Three Moments of an Explosion isn’t nearly as deadly serious as its motifs might suggest. There’s quite a bit of humor here, and tenderness, particularly among colleagues, friends, lovers, confronting the inexplicable. Other stories have a more overt wink in their tone, especially surrounding media. A triptych of horror movie trailers (“The Crawl,” “Escapee,” Listen to the Birds”) tease creepy conceits just long enough to not overstay their welcome, especially as you likely can’t help but read them in a movie trailer voice. “The Junket” is a particularly audacious story about the social repercussions of making the most offensive vampire movie of all time. I won’t spoil the movie’s title here, but imagining its release in the Twitter Age and taking it to its extreme seems uncomfortably prescient. This story itself will likely not be for everyone.
But in such a fat collection, not every story will necessarily be a winner for everybody. Some ended too abruptly or, like “Watching God,” went over my head a bit, but I expect to be confounded by this author sometimes. Some of my favorite stories were the more obviously horror-tinged ones: “The Rabbet” and “Säcken” maintained strong levels of dread, particularly the latter as it concerned a very obscure and nasty form of execution. “The Buzzard’s Egg” was another stunner about an elderly caretaker for imprisoned gods.
The closing story to Three Moments of an Explosion, “The Design” starts as a wonderfully macabre tale of a med student opening a seemingly ordinary cadaver only to discover the cadaver’s bones have been etched with symbols. What follows is body-snatching, unreliable narration, and an enduring partnership between two friends who do and do not want to know the secrets or answers of the other. It leaves its mark long after the final line.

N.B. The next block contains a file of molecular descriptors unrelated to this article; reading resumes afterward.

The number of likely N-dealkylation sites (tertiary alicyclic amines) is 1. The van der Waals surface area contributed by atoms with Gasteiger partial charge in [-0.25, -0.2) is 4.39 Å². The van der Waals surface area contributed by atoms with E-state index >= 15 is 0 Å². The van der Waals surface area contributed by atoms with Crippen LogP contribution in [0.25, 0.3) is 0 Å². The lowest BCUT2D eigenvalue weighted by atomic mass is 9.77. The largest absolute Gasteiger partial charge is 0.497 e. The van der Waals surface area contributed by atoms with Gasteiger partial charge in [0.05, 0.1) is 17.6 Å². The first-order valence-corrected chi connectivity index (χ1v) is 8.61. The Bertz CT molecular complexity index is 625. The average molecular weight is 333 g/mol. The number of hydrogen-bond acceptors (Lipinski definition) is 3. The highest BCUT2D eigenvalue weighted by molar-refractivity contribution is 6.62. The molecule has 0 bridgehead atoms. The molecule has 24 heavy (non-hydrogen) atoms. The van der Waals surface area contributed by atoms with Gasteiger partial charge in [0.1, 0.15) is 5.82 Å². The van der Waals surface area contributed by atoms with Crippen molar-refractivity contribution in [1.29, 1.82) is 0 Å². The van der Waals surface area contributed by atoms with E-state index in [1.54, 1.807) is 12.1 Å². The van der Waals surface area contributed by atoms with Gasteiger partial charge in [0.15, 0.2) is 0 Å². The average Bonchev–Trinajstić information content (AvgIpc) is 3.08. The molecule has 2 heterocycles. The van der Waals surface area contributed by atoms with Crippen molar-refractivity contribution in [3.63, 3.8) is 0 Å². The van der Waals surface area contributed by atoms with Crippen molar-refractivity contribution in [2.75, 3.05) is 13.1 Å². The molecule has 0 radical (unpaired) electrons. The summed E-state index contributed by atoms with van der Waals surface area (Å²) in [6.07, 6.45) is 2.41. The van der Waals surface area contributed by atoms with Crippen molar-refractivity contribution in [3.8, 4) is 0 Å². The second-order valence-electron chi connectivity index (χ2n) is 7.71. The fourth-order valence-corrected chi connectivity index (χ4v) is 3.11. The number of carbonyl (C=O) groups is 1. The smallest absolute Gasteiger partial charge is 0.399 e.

A quick scan of the copyright page shows that many of the stories that were previously published appeared in venues genre traditionalists might have overlooked: literary magazines McSweeney’s, Subtropics, Granta, handouts to accompany an art installation in Liverpool (Science Fiction: New Death), etc.. So if you’ve been feeling like it’s been awhile since you’ve read anything new from Miéville, Three Moments of an Explosion shows the author has been far from idle. While these stories can be not-so-neatly filed away under whatever label one prefers—literary, New Weird, fantasy, Lovecraftian, it’s merely sufficient to just say that these are China Miéville stories and so they are smart, deliberate, deft, and full of enviable vision.
And for the complainers who avoid short fiction as a rule, Miéville has two novels (This Census-Taker and The Last Days of New Paris) releasing in 2016. So there.
Three Moments of an Explosion is available now from Del Rey.
Theresa DeLucci is a regular contributor to Tor.com, covering book reviews, gaming and TV, including Game of Thrones. She’s also discussed entertainment for Boing Boing and Wired.com’s Geek’s Guide to the Galaxy. A student of the 2008 Clarion West Writers’ workshop, her short fiction has appeared in ChiZine. Follow her on Twitter.